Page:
The blatant condescension would seem to be a search for meaning in the banal as Benjamin defined it—a way of “imitating the gods [to] temporarily overcome the shock experience of modernity.” In The Arcades Project, Benjamin’s seminal work on flânerie, he  cited Baudelaire’s poetry as having turned what he called erlebnis—the shock-induced anesthesia brought on by sensory overload in modern cities—into erfahrung—the experience of absorbing the artificiality of capitalism and modernity.

Muñoz Molina, whose own erfahrung is most vivid when he treks back to the lives of his literary gods, points out that Baudelaire, “who coined the word modernity, was posthumously enshrined as the prophet of the modern world when he in fact detested, with a spite as searing as his genius, everything our experts declare he wished to celebrate.” Benjamin also said Baudelaire was a “secret agent, a renegade from the bourgeois class to which he belonged by birth….But he would have liked to be even more than that: a dissident, a saboteur of the same modern age that nourished his talent and originality by provoking a furious rejection.”

What the great flaneurs of the past would find strangest about our contemporary world is how easy it is to become a saboteur and gain a following. Muñoz Molina said urban hallucinations “no longer need to arise from the mind, since they are made objectively available across a thousand simultaneous screens.” Just a few years later, hallucinations have become a genuine obstruction: Vaccines take away my freedom. Left-wing conspirators stole the election.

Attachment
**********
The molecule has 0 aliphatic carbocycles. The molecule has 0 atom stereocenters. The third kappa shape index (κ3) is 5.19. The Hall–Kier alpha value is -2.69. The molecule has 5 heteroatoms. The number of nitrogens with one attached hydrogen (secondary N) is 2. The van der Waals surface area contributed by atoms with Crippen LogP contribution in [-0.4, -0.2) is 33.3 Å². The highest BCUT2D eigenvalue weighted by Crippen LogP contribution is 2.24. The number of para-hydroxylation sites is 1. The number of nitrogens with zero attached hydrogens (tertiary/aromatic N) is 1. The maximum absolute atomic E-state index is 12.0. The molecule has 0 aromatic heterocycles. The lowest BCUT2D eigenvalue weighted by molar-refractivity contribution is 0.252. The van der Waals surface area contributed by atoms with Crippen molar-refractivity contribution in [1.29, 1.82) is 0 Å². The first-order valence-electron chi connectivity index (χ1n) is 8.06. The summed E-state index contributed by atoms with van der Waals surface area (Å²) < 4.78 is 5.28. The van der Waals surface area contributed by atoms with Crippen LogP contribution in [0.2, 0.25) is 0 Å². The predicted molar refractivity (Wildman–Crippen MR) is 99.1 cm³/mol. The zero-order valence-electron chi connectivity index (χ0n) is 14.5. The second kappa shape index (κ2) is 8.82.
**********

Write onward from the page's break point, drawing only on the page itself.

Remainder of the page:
For Muñoz Molina, menace comes in the form of the evil clowns that made the news—for real—between 2013 and 2016. “A student started a panic at Brunel University in London this week by running through campus dressed as a killer clown wielding a chainsaw….. Professor [Mark] Griffiths [a psychologist at Nottingham Trent University] says that coulrophobia, or fear of clowns and jesters, is a well-documented syndrome that can cause panic attacks, cold sweats, and difficulty breathing.”

I think I can safely say that creepy clowns of a sort have been causing panic attacks every day since early 2020. In that sense, To Walk Alone in the Crowd is an instant classic. A flaneur of the future can look to urban life and fears in Muñoz Molina’s time and perhaps imagine how the clowns of his prose gave way to an order of murderous buffoons, not unlike the way Muñoz Molina loops into the wanderings of Baudelaire, Benjamin,  Edgar Allen Poe, and Herman Melville and ponders how in retrospect, their transcendence became part of late-stage capitalism.

He recalls, for example, the Paul Klee drawing that was one of Benjamin’s few possessions that survives, no doubt one of many artworks that “are now trophies for billionaire investors, gleaming like gold ingots in crypts of bulletproof glass.” For that matter, Melville’s legacy now jumps out at us everywhere in the green seafaring logo of Starbucks. The literary tradition of scoffing at modernity and capitalism was always a warning, but the trouble with a god-imitative perch is that it might turn you into a modern-day god.